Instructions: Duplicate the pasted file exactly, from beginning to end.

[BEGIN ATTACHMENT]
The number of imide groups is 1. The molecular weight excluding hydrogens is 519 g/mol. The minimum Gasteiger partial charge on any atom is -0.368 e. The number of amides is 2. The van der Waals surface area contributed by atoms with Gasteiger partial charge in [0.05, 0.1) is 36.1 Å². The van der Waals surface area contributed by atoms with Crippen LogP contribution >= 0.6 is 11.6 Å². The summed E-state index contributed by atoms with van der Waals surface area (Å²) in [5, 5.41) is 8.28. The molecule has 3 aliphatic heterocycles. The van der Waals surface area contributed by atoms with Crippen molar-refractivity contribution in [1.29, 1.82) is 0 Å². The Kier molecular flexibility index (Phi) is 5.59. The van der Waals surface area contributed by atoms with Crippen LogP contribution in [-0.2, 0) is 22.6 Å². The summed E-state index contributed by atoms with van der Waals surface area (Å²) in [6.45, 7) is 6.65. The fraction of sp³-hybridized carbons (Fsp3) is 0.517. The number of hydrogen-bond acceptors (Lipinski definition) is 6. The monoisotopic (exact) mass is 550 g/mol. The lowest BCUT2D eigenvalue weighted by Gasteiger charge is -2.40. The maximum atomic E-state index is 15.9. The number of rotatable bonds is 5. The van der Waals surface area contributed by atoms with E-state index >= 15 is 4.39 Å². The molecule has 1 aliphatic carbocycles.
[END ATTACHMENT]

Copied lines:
The number of imide groups is 1. The molecular weight excluding hydrogens is 519 g/mol. The minimum Gasteiger partial charge on any atom is -0.368 e. The number of amides is 2. The van der Waals surface area contributed by atoms with Gasteiger partial charge in [0.05, 0.1) is 36.1 Å². The van der Waals surface area contributed by atoms with Crippen LogP contribution >= 0.6 is 11.6 Å². The summed E-state index contributed by atoms with van der Waals surface area (Å²) in [5, 5.41) is 8.28. The molecule has 3 aliphatic heterocycles. The van der Waals surface area contributed by atoms with Crippen molar-refractivity contribution in [1.29, 1.82) is 0 Å². The Kier molecular flexibility index (Phi) is 5.59. The van der Waals surface area contributed by atoms with Crippen LogP contribution in [-0.2, 0) is 22.6 Å². The summed E-state index contributed by atoms with van der Waals surface area (Å²) in [6.45, 7) is 6.65. The fraction of sp³-hybridized carbons (Fsp3) is 0.517. The number of hydrogen-bond acceptors (Lipinski definition) is 6. The monoisotopic (exact) mass is 550 g/mol. The lowest BCUT2D eigenvalue weighted by Gasteiger charge is -2.40. The maximum atomic E-state index is 15.9. The number of rotatable bonds is 5. The van der Waals surface area contributed by atoms with E-state index >= 15 is 4.39 Å². The molecule has 1 aliphatic carbocycles.